USGS report shows likely locations of elevated arsenic

USGS report shows likely locations of elevated arsenic


USA, 25 May 2006: A recently released study by the U.S. Geological Survey (USGS) shows the likely locations of elevated arsenic. Bedrock aquifer wells — often known as rock, deep, or artesian wells — are the most common type of well installed for homes in the region and it is the bedrock aquifer that is the primary source of arsenic in the locations where it is elevated, according to the findings. Many private ground-water wells in New Hampshire and Maine may have arsenic at concentrations close to or above Federal safety standards for public water supplies.

“Our study shows where the highest probability of having arsenic in wells occurs,” USGS hydrologist Joseph Ayotte said. “We knew from previous studies that arsenic is a regional problem in New England. The information is intended to assist planners and health officials. It is also intended to help owners in deciding whether to test their well.”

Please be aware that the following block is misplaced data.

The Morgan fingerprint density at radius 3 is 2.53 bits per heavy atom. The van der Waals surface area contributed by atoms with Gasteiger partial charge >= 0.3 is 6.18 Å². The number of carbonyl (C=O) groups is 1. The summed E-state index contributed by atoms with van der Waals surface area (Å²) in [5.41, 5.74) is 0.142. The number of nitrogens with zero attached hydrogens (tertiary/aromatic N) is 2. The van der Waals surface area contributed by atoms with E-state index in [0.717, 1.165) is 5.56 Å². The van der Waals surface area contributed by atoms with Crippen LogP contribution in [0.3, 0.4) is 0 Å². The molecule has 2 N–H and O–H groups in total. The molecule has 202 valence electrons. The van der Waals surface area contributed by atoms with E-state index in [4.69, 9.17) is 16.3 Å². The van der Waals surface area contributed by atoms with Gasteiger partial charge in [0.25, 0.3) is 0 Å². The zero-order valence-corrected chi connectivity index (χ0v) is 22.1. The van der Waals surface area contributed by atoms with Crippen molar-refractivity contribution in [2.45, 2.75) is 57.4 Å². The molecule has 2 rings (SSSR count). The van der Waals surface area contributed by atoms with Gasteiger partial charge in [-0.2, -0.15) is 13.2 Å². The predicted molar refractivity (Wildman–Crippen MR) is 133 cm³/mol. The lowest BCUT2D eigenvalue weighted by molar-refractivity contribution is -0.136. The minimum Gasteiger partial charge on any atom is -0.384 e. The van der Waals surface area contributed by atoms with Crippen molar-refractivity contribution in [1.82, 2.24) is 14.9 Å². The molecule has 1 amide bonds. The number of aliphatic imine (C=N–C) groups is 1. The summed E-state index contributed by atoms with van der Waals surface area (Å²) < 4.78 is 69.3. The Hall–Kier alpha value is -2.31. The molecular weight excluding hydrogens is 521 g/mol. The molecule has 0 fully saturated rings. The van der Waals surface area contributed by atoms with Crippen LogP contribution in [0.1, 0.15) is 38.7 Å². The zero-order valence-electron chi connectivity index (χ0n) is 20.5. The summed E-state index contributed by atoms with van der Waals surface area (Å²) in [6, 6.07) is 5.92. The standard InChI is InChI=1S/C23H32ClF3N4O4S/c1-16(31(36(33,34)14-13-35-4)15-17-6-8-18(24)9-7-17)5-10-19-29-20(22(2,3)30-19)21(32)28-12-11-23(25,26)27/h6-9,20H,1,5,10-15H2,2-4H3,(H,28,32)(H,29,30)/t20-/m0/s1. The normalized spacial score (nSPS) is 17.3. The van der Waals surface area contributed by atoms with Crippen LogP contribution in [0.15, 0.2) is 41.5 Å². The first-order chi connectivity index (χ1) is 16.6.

The study, published in the journal Environmental Science and Technology, identifies factors that may contribute to high arsenic in wells, and confirms findings from previous studies.

The collaborative study between the USGS, the National Cancer Institute, part of the National Institutes of Health, Dartmouth Medical School, and the departments of health in the states of Maine, New Hampshire, and Vermont, concluded that geology was the most significant factor related to arsenic in wells. Other factors include the chemistry of the ground water and characteristics of local aquifers.